Attorney General Kamala Harris, discusses the homeowners protection legislation package she supported during a news conference at the Capitol in Sacramento, Calif., July 2, 2012. Lawmakers approved the bills that were sent to the governor. Also seen from left, are Sen. Mark Leno, D-San Francisco, Senate President Pro Tem Darrell Steinberg, D-Sacramento, and Assembly Speaker John Perez, D-Los Angeles, right. (AP Photo/Rich Pedroncelli) Photo: Rich Pedroncelli, Associated Press / SF
Wyatt Buchanan and Marisa Lagos
Updated 09:36 p.m., Friday, July 6, 2012
While lawmakers this week acted on two major issues – passing protections for homeowners and authorizing the issuance of the high-speed rail bonds – they were unable to tackle what many observers see as an issue that could roil the November elections: the growing cost of public employee pensions.
Legislators and Gov. Jerry Brown want to do something significant on the issue, especially before the November election, when they will be pushing hard for voters to support Brown’s tax-raising initiative. But before that happens, Democrats and the governor will have to come to an agreement.
That certainly didn’t pan out this week.
Brown issued a 12-point plan in October to change pension rules, dealing with a host of issues like spiking and double-dipping that has raised the ire of the public. Democrats in the Legislature responded with a counterproposal last weekend and the chatter started around the Capitol that an agreement was near.
But on Tuesday, Gil Duran, the governor’s spokesman, released this statement: “The governor could not agree to some of the changes in the pension counterproposal shared by the Legislature on Sunday. These complex issues cannot be resolved in two days and he has asked the Legislature to continue to work with him over the recess to resolve the substantial differences.”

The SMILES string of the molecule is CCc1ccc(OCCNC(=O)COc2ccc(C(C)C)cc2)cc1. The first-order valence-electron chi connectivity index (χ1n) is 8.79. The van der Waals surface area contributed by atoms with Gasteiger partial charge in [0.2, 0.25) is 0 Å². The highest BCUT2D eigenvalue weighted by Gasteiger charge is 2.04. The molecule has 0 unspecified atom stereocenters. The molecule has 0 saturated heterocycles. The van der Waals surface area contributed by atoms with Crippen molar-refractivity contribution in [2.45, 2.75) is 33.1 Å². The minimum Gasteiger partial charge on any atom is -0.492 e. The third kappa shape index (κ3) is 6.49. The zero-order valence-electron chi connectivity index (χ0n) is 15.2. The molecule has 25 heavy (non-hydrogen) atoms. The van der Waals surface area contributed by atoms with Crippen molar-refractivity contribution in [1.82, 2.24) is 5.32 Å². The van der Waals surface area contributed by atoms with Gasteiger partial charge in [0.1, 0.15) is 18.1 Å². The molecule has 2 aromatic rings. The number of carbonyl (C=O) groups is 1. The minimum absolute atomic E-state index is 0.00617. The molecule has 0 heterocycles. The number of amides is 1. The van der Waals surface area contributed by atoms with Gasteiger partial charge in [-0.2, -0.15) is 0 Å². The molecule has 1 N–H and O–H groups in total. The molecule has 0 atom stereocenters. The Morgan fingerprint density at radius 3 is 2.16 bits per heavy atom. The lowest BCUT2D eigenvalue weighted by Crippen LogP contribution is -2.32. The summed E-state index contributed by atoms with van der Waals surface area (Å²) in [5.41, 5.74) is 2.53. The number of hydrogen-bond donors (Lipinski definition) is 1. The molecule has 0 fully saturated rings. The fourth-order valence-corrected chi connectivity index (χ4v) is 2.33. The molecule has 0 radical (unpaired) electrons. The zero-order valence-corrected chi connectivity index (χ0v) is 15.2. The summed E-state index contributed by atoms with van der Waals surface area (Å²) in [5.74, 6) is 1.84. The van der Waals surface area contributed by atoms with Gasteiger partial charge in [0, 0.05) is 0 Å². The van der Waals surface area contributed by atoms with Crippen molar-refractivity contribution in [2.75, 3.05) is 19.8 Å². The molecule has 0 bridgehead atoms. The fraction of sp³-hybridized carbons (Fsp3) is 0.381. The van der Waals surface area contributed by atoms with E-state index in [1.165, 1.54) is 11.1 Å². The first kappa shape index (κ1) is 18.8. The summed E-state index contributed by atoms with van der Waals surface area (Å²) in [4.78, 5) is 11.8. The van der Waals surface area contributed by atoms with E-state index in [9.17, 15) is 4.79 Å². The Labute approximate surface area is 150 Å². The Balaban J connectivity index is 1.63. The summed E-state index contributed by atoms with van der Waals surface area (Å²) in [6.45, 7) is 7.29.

Translation: We aren’t likely to see anything made public until at least August.
Democrats hustled to counter the notion that there were “substantial differences.” State Senate President Pro Tem Darrell Steinberg, D-Sacramento, characterized the holdup as “several issues of sufficient complexity that need more time to get right.”
Whether they can bridge the divide over the next month could have major implications.
To live or die: A controversial bill that would prohibit using dogs to hunt bears and bobcats in California passed a key Assembly committee this week, after earlier stalling because some committee members hadn’t shown up.
With SB1221, Sen. Ted Lieu, D-Torrance (Los Angeles County) wants to ban the practice of using dog packs to chase bears and bobcats into trees, where hunters can then walk up and easily kill the exhausted predators. Hunters oppose the measure, arguing that the state’s bobcat and bear populations need to be controlled.
Tell me about your past: Across the rotunda, a Senate policy committee wasn’t so keen on a measure that would have prohibited cities, counties and other local public employers from asking about a person’s criminal background when they first apply for a job.
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